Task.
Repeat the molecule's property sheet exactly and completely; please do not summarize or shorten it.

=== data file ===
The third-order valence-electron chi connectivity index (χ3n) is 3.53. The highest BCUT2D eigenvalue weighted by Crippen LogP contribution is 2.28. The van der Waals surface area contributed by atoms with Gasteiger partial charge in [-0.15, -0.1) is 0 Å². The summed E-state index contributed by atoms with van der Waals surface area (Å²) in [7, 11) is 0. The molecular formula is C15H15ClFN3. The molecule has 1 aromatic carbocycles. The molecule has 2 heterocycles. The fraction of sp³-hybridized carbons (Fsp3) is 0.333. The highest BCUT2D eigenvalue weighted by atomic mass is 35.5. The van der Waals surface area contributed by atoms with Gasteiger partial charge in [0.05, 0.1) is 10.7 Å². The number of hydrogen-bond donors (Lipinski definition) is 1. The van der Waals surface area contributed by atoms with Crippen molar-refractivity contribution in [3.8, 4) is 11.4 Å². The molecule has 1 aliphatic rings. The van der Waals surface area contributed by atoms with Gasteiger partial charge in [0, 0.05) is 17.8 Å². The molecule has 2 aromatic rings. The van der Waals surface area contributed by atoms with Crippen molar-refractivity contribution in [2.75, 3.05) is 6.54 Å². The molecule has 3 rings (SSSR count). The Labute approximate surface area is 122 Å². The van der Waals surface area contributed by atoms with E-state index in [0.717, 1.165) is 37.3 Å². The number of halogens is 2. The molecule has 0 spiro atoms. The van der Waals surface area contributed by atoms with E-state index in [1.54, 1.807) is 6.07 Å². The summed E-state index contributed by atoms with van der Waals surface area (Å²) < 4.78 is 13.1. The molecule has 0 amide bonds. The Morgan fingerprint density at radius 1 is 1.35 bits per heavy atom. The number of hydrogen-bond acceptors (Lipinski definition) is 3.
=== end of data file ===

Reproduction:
The third-order valence-electron chi connectivity index (χ3n) is 3.53. The highest BCUT2D eigenvalue weighted by Crippen LogP contribution is 2.28. The van der Waals surface area contributed by atoms with Gasteiger partial charge in [-0.15, -0.1) is 0 Å². The summed E-state index contributed by atoms with van der Waals surface area (Å²) in [7, 11) is 0. The molecular formula is C15H15ClFN3. The molecule has 1 aromatic carbocycles. The molecule has 2 heterocycles. The fraction of sp³-hybridized carbons (Fsp3) is 0.333. The highest BCUT2D eigenvalue weighted by atomic mass is 35.5. The van der Waals surface area contributed by atoms with Gasteiger partial charge in [0.05, 0.1) is 10.7 Å². The number of hydrogen-bond donors (Lipinski definition) is 1. The van der Waals surface area contributed by atoms with Crippen molar-refractivity contribution in [3.8, 4) is 11.4 Å². The molecule has 1 aliphatic rings. The van der Waals surface area contributed by atoms with Gasteiger partial charge in [0, 0.05) is 17.8 Å². The molecule has 2 aromatic rings. The van der Waals surface area contributed by atoms with Crippen molar-refractivity contribution in [2.75, 3.05) is 6.54 Å². The molecule has 3 rings (SSSR count). The Labute approximate surface area is 122 Å². The van der Waals surface area contributed by atoms with E-state index in [0.717, 1.165) is 37.3 Å². The number of halogens is 2. The molecule has 0 spiro atoms. The van der Waals surface area contributed by atoms with E-state index in [1.54, 1.807) is 6.07 Å². The summed E-state index contributed by atoms with van der Waals surface area (Å²) < 4.78 is 13.1. The molecule has 0 amide bonds. The Morgan fingerprint density at radius 1 is 1.35 bits per heavy atom. The number of hydrogen-bond acceptors (Lipinski definition) is 3.